Counseling Doesn't Hurt Credit Score


Counseling Doesn't Hurt Credit Score

Getting help from a credit-counseling agency no longer is a strike against you.

Does going to credit counseling affect your credit score?

Visiting a credit-counseling agency just to set up a budget or create a financial plan doesn't affect your credit report or your score -- which hasn't always been the case.

"When we first introduced the FICO score in 1989 through the credit bureaus, the score did pay attention to mentions of credit counseling on the credit report, and they could slightly lower the consumer's FICO score," says Craig Watts of Fair Isaac, which created the FICO credit score that most lenders use. "In response to changes in consumer behavior, in about 1998 we changed the FICO scoring formula so that it ignored all such references to credit counseling on the credit report." They made the change, he says, after discovering that more consumers were going to credit counseling before they were in trouble with their creditors -- instead of waiting until they had problems.

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Most of the counseling agencies don't report when you sign up for a debt-management program, either. But the creditor may report if the debt is being repaid through a reduced payment/interest program -- such as a debt management program -- which could affect your credit score. "If the account is reported as some version of 'not paid as agreed,' the FICO score will interpret it as a derogatory trade line, which will almost certainly cause the score to be lower," says Watts. "How much lower will depend on the recency, severity and frequency of the derogatory information on her credit report."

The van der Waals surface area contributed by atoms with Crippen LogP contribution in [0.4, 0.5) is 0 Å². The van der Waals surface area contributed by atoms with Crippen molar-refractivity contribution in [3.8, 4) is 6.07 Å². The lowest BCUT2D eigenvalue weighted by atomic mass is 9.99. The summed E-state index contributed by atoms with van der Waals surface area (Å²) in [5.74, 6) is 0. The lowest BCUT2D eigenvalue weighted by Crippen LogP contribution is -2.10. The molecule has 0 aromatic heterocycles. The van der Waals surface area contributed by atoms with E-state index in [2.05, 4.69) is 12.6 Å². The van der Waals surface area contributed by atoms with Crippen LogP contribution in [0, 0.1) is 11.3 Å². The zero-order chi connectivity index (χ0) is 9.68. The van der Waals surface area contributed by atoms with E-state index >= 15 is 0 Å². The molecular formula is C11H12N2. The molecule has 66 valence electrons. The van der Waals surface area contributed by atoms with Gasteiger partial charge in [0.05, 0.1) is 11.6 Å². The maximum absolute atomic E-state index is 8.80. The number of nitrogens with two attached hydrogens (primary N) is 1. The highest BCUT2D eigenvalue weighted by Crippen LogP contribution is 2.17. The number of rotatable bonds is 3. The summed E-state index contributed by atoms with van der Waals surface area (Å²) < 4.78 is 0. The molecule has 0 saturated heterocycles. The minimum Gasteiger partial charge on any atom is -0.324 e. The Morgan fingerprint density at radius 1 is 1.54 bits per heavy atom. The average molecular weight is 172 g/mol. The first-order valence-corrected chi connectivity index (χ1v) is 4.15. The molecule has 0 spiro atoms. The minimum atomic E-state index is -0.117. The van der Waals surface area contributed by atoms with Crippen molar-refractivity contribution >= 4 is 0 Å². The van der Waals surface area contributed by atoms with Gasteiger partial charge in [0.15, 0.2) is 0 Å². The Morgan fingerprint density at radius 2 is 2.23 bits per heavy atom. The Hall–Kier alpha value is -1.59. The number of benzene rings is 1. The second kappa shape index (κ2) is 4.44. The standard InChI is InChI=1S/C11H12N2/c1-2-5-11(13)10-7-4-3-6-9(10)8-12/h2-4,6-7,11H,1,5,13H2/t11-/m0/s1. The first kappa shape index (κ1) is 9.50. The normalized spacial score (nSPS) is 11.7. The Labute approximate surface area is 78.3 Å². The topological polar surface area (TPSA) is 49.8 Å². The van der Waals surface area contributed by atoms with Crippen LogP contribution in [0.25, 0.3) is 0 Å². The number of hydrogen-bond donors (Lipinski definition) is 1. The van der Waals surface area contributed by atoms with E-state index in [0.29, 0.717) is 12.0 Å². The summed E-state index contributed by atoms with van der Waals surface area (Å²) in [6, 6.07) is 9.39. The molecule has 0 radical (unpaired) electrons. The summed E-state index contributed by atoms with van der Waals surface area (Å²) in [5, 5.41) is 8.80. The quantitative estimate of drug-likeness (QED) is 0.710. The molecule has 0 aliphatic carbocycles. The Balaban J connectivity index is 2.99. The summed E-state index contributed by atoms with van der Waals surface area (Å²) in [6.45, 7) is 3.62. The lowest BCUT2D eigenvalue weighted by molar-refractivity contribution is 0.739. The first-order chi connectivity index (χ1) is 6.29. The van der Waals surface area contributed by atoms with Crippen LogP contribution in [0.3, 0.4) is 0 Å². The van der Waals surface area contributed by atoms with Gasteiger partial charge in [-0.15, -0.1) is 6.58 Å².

Even though using a debt-management program may affect your credit score, it can still be a good move in the long run -- especially if it helps you avoid missing payments or getting into worse troubles. "The most important factor for their credit risk is that they don't miss any payments," says Maxine Sweet of credit bureau Experian. "Even if they are making reduced payments, scoring models will generally look at whether they are being made on time and how the balance compares to the limit."

For more information about your credit score, see Demystifying Your Credit Score.

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